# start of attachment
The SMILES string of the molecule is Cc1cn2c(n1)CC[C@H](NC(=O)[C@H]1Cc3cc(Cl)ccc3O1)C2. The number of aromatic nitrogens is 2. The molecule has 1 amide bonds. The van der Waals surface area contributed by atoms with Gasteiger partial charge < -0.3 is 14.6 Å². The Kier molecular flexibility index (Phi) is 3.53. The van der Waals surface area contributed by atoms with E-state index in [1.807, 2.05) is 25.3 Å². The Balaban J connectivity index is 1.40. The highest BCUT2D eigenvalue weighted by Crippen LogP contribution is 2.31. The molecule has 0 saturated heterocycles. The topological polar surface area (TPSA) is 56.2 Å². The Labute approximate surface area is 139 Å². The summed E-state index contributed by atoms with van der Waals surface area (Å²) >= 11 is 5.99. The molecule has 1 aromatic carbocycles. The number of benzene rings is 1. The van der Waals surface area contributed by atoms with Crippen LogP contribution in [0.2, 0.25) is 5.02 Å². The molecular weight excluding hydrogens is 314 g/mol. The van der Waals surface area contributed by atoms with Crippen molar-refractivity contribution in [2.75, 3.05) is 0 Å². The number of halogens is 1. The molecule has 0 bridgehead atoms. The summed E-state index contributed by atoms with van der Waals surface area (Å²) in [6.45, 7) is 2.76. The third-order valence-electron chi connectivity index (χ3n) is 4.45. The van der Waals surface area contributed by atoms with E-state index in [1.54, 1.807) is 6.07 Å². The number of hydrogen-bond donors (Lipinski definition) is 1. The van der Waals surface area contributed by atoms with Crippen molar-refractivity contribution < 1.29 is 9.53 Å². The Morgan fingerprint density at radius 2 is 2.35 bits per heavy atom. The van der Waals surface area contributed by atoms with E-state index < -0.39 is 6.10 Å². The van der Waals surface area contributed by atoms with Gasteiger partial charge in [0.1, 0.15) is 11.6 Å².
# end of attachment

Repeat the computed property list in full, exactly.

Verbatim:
The SMILES string of the molecule is Cc1cn2c(n1)CC[C@H](NC(=O)[C@H]1Cc3cc(Cl)ccc3O1)C2. The number of aromatic nitrogens is 2. The molecule has 1 amide bonds. The van der Waals surface area contributed by atoms with Gasteiger partial charge < -0.3 is 14.6 Å². The Kier molecular flexibility index (Phi) is 3.53. The van der Waals surface area contributed by atoms with E-state index in [1.807, 2.05) is 25.3 Å². The Balaban J connectivity index is 1.40. The highest BCUT2D eigenvalue weighted by Crippen LogP contribution is 2.31. The molecule has 0 saturated heterocycles. The topological polar surface area (TPSA) is 56.2 Å². The Labute approximate surface area is 139 Å². The summed E-state index contributed by atoms with van der Waals surface area (Å²) >= 11 is 5.99. The molecule has 1 aromatic carbocycles. The number of benzene rings is 1. The van der Waals surface area contributed by atoms with Crippen LogP contribution in [0.2, 0.25) is 5.02 Å². The molecular weight excluding hydrogens is 314 g/mol. The van der Waals surface area contributed by atoms with Crippen molar-refractivity contribution in [2.75, 3.05) is 0 Å². The number of halogens is 1. The molecule has 0 bridgehead atoms. The summed E-state index contributed by atoms with van der Waals surface area (Å²) in [6.45, 7) is 2.76. The third-order valence-electron chi connectivity index (χ3n) is 4.45. The van der Waals surface area contributed by atoms with E-state index in [1.54, 1.807) is 6.07 Å². The number of hydrogen-bond donors (Lipinski definition) is 1. The van der Waals surface area contributed by atoms with Crippen molar-refractivity contribution < 1.29 is 9.53 Å². The Morgan fingerprint density at radius 2 is 2.35 bits per heavy atom. The van der Waals surface area contributed by atoms with E-state index < -0.39 is 6.10 Å². The van der Waals surface area contributed by atoms with Gasteiger partial charge in [0.1, 0.15) is 11.6 Å².